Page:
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Recruiter Journal
Soldiers and family members of the 5th Recruiting Brigade recently gathered in downtown San Antonio to take part in the Alamo Warrior Quality of Life training.
5th Recruiting Brigade Conducts Quality of Life,
Resiliency and Wellness Training Event

By Connie Dicky
5th Recruiting Brigade Public Affairs
August 15, 2017

SAN ANTONIO, Texas -- Soldiers and family members of the 5th Recruiting Brigade recently gathered in downtown San Antonio to take part in the Alamo Warrior Quality of Life training.

The weeklong program from July 31 to Aug. 3, focused on wellness and family resiliency and provided family members with thinking skills and coping strategies needed to take care of themselves and the Soldiers in their lives.

Col. Terance Huston, 5th Recruiting Brigade commander, who hosted the event, said he believes the time and effort put into conducting events like this pays off by making Army families stronger and better able to cope with the adversities they face in their lives.

"My hope is that we gained additional insight into how to improve our families' ability to handle the pressures and stress associated with being a recruiting military family," Huston said. "We wanted families to learn about specific stressors associated with raising children with disabilities."

The presentations were designed to help Soldiers and their families understand what Army family services and programs are available. The information shared offered Soldiers the opportunity to learn how to develop techniques to help them better leverage and navigate those programs.

One of the featured guest speakers at the event was Maj. Gen. Jeffrey Snow, commanding general of the United States Army Recruiting Command. Snow thanked the participants for attending the event and encouraged them to use the programs.

"I challenge you to learn as much as you can about the many programs and services the Army offers Soldiers and their families," Snow said. "You should take advantage of the support that the Army provides families to allow you to take care of your family in the best ways possible and to help you and your family remain strong as you deal with the many demands of being a recruiter."

During the training, Col. Joni Johnson, a pediatrician, medical director and founder of Pediatric Partners for Attention and Learning, provided insight on how to understand the individual needs of exceptional family members. Johnson specializes in helping children with attention deficit hyperactivity disorder, autism and other disorders that negatively impact learning. She said each child has different needs that must be addressed on an individual basis.

"It's important that you ask Soldiers questions, not just to learn about the Soldiers but to learn about their families too," Johnson said. "When you have a complete understanding of all the challenges the families are facing, you can then help bridge the gap between the civilian care community and the Army Exceptional Family Member Programs and services that are available. I want you to be motivated and excited about helping Soldiers and their family members because making a difference in their lives makes our Army families stronger."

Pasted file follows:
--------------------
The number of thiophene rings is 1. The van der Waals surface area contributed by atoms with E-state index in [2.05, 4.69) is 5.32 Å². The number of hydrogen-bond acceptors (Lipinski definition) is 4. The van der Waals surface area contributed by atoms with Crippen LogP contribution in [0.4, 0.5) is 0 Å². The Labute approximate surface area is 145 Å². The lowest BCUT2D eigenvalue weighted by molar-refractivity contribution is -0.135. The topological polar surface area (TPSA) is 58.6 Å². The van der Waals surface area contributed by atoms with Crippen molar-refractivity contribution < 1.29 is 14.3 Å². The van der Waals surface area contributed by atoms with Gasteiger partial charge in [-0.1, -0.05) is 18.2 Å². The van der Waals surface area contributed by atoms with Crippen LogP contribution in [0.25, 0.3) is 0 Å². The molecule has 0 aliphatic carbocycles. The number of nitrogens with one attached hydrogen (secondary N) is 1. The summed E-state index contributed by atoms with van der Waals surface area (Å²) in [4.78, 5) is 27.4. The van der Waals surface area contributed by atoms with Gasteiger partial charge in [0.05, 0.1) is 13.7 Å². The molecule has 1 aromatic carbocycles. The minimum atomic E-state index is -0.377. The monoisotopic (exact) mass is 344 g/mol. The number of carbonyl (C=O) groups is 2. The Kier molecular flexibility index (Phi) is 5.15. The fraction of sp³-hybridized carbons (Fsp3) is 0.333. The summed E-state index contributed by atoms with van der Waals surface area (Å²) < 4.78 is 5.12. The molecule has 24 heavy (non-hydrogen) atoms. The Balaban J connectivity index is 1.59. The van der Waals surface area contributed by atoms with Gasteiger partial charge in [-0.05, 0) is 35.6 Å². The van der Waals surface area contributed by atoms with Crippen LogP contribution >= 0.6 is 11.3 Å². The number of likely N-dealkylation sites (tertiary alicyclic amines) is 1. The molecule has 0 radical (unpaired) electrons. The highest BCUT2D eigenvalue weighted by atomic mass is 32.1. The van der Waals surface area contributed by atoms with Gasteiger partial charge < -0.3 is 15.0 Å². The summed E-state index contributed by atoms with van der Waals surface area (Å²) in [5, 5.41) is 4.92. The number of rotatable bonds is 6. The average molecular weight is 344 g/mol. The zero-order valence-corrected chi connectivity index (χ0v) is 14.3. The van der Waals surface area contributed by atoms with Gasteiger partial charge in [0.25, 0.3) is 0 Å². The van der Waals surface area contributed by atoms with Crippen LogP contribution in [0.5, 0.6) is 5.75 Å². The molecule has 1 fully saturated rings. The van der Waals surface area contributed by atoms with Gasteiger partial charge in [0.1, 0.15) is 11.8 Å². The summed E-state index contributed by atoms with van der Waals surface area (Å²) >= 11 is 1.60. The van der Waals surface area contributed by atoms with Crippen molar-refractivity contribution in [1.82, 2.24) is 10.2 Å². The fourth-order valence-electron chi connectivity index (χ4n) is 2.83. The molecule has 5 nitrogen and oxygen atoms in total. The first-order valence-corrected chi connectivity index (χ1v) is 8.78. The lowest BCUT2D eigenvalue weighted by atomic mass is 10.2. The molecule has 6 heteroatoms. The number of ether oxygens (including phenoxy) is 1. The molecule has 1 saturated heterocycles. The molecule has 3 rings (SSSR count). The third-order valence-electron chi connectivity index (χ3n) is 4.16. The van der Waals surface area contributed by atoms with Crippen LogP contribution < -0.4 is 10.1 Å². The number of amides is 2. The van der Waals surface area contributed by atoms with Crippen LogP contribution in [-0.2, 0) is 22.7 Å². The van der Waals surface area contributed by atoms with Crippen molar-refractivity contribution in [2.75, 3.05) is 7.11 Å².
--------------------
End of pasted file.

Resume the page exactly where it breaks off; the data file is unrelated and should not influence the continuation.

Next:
Leaders in attendance were exposed to the unique health and wellness challenges experienced by 5th Brigade and other USAREC families, with the goal of developing strategies to help the families become more resilient. The intent of the program was to help families mitigate those challenges over time by empowering them to thoroughly understand how to find competent professional help when they need it.

According to event organizers, being all alone to deal with major family issues is tough and it's sometimes impossible to manage a family crisis when you lack the necessary skills needed to maintain a strong family.

"Every person who took part in the event will take away something different," said 5th Recruiting Brigade Command Sgt. Maj. Craig Russell. "The training focused on how to take care of yourself first and then how to apply it to families and other Soldiers."

Some of the specific skills that were taught included everyday life exercises designed to provide families with insight they can reflect on and apply to their own situations in the future.

"That's why we teach our recruiting families the strategies they need to enhance their confidence and ability to successfully navigate troubled waters," Russell said. "When they have what they need, the world is a whole lot better for the Soldier, their family, the recruiting brigade and the Army."

The brigade training event focused on how Soldiers could successfully deal with themselves first, and then, how they can use and apply the knowledge to the Alamo Warriors they take care of every day and their families. The primary takeaway for participants was the understanding they gained regarding how they can take better care of their families.

"We taught them about mindset, attitude and thought performance interaction - how their thoughts can be used to perfect their performance," said Robert Staley, the brigade Soldier and Family Assistance program manager. "So often, military families have to face challenges that are life-changing and difficult to deal with."


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